The Yetzer Hara is not seen a demonic force, but rather man’s misuse of the physical body toward lust and gluttony and greed.

Some Thoughts on the Myth

"Job's Evil Dreams" by William Blake

“Job’s Evil Dreams” by William Blake

Here we have the evolution of an interesting concept. Humanity recognizes that the needs of the body are essentially animalistic. We have cravings for food, for sex, for power. But if we follow these needs to the degree to which the body craves them, we may reach a debased state. Thus the notion of holiness came to be seen as one who resists the Evil Inclination, that is, he or she resists the pull to overindulge in excess food, lustful sex, and ambition. 

The ancient rabbis recognized a problem here. Why would God give humanity such desires if he didn’t want us to fulfill them? One interpretation was that he realized this was a mistake, and repented. But the notion that God erred seems antithetical to notions of God’s perfection. Even the sages noted that one could never be completely free of the Evil Inclination. If even the angels succumb, how are we then supposed to resist the bodily urges?

This kind of self-denial — the moderation of food, abstinence or severe control of sexual desires, the letting go of all ambition — is common throughout all major faiths. The ascetic or monkish traditions are seen as the path to holiness and perfection throughout the world. Compare this to William Blake’s The Marriage of Heaven and Hell, where Blake sees this self-denial as a weakening of the human soul, a dimming of the human candle. Blake says:

“Those who restrain desire, do so because theirs is weak enough to be restrained; and the restrainer or reason usurps its place & governs the unwilling. And being restrain’d it by degrees becomes passive till it is only the shadow of desire.”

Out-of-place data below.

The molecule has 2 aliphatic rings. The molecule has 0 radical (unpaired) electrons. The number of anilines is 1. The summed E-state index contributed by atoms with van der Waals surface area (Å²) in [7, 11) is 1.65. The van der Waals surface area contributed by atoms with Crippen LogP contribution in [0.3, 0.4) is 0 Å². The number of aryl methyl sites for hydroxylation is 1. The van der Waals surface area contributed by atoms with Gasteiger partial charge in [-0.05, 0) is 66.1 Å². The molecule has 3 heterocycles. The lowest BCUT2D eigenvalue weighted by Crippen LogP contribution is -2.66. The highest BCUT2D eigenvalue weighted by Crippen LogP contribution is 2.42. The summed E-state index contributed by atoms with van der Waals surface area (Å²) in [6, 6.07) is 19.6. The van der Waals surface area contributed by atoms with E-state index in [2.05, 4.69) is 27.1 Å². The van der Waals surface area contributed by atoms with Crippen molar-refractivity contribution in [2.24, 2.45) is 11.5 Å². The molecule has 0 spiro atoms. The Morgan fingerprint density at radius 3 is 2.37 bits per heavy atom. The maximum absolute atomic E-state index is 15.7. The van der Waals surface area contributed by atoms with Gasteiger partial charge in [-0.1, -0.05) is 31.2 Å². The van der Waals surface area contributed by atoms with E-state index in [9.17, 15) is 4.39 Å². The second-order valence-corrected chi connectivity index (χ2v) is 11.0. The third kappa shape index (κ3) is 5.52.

What seems at first a simple proposition, that we have a choice between Good and Evil, becomes more complex. All faiths seem to recognize that we are animals, and that only by overcoming our baser animal instincts can we rise above the brutality of the animal kingdom to reach our true spiritual nature, which is our birthright. And yet we are animals — evolved apes — with drives and needs and desires, and as we have seen in many faiths, denying one’s desires only leads to repression and perversion. I think this is what Blake was reacting to, this suppression of natural will. But the reverse of self-denial is a type of hedonism, indulging in sensual pleasure at the expense of the body. The middle way, as the Buddha posits, seems the best route to me. Neither denying one’s animal instincts nor allowing them to grow too powerful. But it’s important that we recognize that at times, we will fail. There will be times when our animal nature will rule us, and we should not be ashamed of this, for this is who we are. We must accept it and move on. 

Tomorrow’s Myth: The Angel Shemchazay and Ishtar